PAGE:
Review: A Meeting At Corvallis

A Meeting At Corvallis

By: S.M. Sterling

After reading The Protector’s War, I was a bit hesitant to continue on with this series of books.  But, like many a reader, I cannot stop in the middle of a series and not finish it.  Can not do it.  And I really am glad that I didn’t stop.  Unlike the rather slow, meandering second book, A Meeting At Corvallis gets right to the point.

The Protector’s War, as promised but undelivered by the second book, begins rather early on in the novel.  Sterling takes the time to explore a few other intricacies that really could have been left out, but overall does a much better job of staying on plot than he did in the second book.  And those of us who were yearning for some closure to the story do indeed get it.  Although, it probably isn’t what we all expected.  Not exactly anyways.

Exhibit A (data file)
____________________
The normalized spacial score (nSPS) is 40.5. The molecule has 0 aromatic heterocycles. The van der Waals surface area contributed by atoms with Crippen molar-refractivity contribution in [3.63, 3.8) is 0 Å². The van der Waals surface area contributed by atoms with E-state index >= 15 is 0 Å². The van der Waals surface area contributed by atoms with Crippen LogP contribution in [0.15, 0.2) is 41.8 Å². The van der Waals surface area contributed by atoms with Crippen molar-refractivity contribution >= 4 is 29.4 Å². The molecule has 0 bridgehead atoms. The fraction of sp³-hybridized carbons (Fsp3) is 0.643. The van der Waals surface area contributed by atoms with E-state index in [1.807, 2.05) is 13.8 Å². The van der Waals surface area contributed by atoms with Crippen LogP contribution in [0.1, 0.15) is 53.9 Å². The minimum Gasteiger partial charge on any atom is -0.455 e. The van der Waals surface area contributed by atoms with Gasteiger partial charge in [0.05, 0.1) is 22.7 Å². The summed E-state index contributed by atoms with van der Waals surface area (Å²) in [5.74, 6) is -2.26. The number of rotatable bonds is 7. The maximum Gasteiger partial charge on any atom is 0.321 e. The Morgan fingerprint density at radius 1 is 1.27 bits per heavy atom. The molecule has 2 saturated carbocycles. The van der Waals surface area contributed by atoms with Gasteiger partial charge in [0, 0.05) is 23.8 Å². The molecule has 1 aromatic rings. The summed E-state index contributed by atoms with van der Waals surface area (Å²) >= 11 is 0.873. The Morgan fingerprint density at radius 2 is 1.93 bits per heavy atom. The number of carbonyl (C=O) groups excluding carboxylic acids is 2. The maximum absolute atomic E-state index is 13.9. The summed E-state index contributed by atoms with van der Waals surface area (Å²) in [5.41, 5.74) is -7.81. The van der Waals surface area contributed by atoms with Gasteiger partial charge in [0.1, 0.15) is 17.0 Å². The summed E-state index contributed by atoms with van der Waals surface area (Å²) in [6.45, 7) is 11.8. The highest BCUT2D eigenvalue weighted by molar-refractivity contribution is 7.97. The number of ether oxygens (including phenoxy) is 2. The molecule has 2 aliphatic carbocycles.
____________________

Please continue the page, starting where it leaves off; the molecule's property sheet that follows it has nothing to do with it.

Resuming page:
There are some liberties that are taken with the plot and situation resolutions, and there are the multiple ways of saying the same thing that proliferated throughout the rest of the series.  How many ways can you say that a padded hauberk is uncomfortable, but you get used to it?  Not really negatives to the novel.  More like annoyances.

Sterling does a wonderful job of dropping us right into the action of the multiple battles that take place.  He’s wonderfully descriptive with it all and I found myself “seeing” the scene as I read it.  There aren’t a whole lot of authors that have that ability with action, but Sterling manages on multiple occasions.